Visual art is, well, visual. But when you stand in front of a piece of painting or sculpture, when you enter into an installation, there is more that your body does than view the work. There’s the spatial arrangement of the pieces to consider, the materials employed by the artist, the textures, the colours, the size of the canvases all made more real, more tangible by presence. But presence has been somewhat of a luxury for most of the year even in Nigeria and other parts of the continent where coronavirus lockdowns were brief and less stringent.
Art viewings around the world, as with many other activities, went online or began seeking out digital tools to aid their continuation in the absence of physical meetups. Galleries shut down, artists found new ways to grapple with creating in the midst of very uncertain times, and art promoters had to find ways to keep business going. Major art exhibitions like the Venice Biennale were postponed to next year and the doors to prominent museums like the Zeitz MOCAA in South Africa stayed closed for nearly seven months.
Nigerian galleries and independent curators found ways to navigate the period likewise. From hosting virtual reality-enabled exhibitions to artists’ talks on Zoom, the period opened up new windows that some think may become useful long term in the way art is shared and consumed.
Ugoma Adegoke, Founding Director/ Chief Curator, BLOOM Art
Founding Director and Chief Curator at BLOOM Art, Ugoma Adegoke says she “dragged herself kicking and screaming” in the direction of virtual art showing. The first virtual reality experience showing art pieces in the gallery’s space came in June, three months after the pandemic became full blown and lockdowns were enforced and lifted.
“I have very philosophical differences in opinion about how art should be shown just because of how I came into the arts and the role I feel art has to play in, sort of, cultural recalibration,” Adegoke tells me from her studio.
“I feel like the more serious it can be taken and the more apparent and obvious it is, the better.”
But three months without a viewing came at business costs and it was just important to find a way to bridge the distance and keep the work going regardless.
The augmented reality (AR) experience shows the in and outs of the BLOOM Art studio with paintings standing on easels, sitting on floors or hanging on walls accompanied by labels that pop up when you click on an individual piece.
In the months since June, a new version of the AR experience has been created with a rotating assembly of artists and their work. There’s been a July and September edition and a most recent version launched this month.
“I feel like we managed to still slap ourselves quickly enough because it was just obvious to me that it’s either we do something or we’re just going to completely die and there’ll be no more art,” she says.
To create the technology, Adegoke reached out to her closest network first: Kachi Joel Benson, producer and director of Daughters of Chibok; a VR film shown last year at the Light Camera Africa film festival which she founded, and Evoke Lagos’ Olugbile Holloway whom she had worked with to build a digital museum for First Bank of Nigeria.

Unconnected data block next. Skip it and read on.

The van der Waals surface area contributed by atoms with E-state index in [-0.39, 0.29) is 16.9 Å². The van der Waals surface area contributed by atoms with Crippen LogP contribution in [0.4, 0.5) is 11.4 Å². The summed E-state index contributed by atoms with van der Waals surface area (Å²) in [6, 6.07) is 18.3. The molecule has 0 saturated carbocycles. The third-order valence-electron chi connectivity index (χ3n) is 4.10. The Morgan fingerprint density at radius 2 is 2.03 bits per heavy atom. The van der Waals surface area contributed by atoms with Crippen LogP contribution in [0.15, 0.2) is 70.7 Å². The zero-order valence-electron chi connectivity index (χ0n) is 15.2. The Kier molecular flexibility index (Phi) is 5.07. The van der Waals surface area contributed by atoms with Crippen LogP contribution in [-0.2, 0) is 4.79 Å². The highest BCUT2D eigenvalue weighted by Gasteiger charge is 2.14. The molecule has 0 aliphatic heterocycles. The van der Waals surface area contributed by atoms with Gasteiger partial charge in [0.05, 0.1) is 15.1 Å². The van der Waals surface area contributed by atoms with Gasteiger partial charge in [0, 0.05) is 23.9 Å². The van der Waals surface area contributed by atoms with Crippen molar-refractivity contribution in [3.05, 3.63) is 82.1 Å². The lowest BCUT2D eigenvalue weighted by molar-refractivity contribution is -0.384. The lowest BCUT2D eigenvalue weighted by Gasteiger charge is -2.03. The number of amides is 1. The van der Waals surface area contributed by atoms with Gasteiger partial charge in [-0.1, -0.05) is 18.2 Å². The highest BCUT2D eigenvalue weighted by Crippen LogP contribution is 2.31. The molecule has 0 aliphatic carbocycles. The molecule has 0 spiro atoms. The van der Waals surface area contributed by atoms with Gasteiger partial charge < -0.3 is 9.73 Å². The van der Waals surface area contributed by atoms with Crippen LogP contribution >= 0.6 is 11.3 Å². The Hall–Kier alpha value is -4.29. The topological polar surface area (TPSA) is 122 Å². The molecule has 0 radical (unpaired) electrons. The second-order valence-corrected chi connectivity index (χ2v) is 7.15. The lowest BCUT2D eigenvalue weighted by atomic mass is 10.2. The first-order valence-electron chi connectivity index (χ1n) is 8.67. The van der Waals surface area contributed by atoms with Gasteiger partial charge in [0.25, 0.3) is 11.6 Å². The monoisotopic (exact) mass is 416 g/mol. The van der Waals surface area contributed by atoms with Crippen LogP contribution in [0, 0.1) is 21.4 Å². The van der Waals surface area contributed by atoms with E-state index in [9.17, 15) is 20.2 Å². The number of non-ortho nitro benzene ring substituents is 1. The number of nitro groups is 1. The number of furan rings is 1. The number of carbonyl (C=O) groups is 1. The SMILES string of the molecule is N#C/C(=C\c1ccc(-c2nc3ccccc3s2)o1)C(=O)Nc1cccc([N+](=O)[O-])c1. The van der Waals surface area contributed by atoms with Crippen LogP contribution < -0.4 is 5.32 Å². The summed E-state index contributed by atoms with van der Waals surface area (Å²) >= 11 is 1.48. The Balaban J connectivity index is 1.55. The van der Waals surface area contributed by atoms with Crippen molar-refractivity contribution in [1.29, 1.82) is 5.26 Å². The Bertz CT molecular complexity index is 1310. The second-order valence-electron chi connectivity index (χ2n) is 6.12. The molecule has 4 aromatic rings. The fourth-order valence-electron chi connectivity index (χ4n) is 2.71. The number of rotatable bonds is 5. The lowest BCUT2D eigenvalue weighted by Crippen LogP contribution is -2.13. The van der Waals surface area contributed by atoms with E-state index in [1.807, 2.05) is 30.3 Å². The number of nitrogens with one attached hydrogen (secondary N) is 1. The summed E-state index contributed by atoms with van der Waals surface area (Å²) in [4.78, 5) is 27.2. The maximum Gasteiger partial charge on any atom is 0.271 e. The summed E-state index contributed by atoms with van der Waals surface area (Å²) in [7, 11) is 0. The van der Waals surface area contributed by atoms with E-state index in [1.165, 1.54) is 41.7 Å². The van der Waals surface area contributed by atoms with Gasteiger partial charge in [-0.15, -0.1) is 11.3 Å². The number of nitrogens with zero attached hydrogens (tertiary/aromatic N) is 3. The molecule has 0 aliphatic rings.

The project would eventually go to Emmanuel Kuku (OA Visuals), a young man she had come in contact with through someone in her circle and who was able to create what she calls a moving panoramic view of the space. It was an expensive venture especially considering that there had not been any activity in the three months prior.
When considered in the long term however, she says it a worthwhile investment: a digital archive, a digital catalogue that helps whittle down in-house audiences to those who absolutely need to be there as well as a marketing tool.
While viewing the June installation, I did notice one striking piece of art, Memoir of Ancient Doors by Olumide Onadipe. It looked like another painting but with striking yellow patches that turned out to be made from plastic bags. From my mobile phone, I did not get the full textural experience of the work and I often wonder how much viewing art virtually can take away from the experience of being in the space physically and looking at the work.
“Even for someone who is trained and obsessed with art, of course, it takes away, I’d say, 80% of the experience,” says Adegoke, “Because art has very little to do with the physical material thing you’re seeing and so much to do with the space and the interaction between space, object, and you and the energies that come through in that moment.”
Sometimes, something as simple as rearranging the art pieces in a space can create a different kind of experience for a visitor.
“In my studio right now as I’m sitting talking to you, it’s as apparent with the power of moving the Tega Akpokona I’m looking at now from the easel on the left side of the room and placing it on the wall behind me.”
But one useful and lasting way Adegoke sees these virtual additions is in visual stimulation, in creating anticipation or suspense leading up to when the work can be seen in person. An interlude of some sort. A way for a viewer to begin conversations with the work before arriving at the gallery.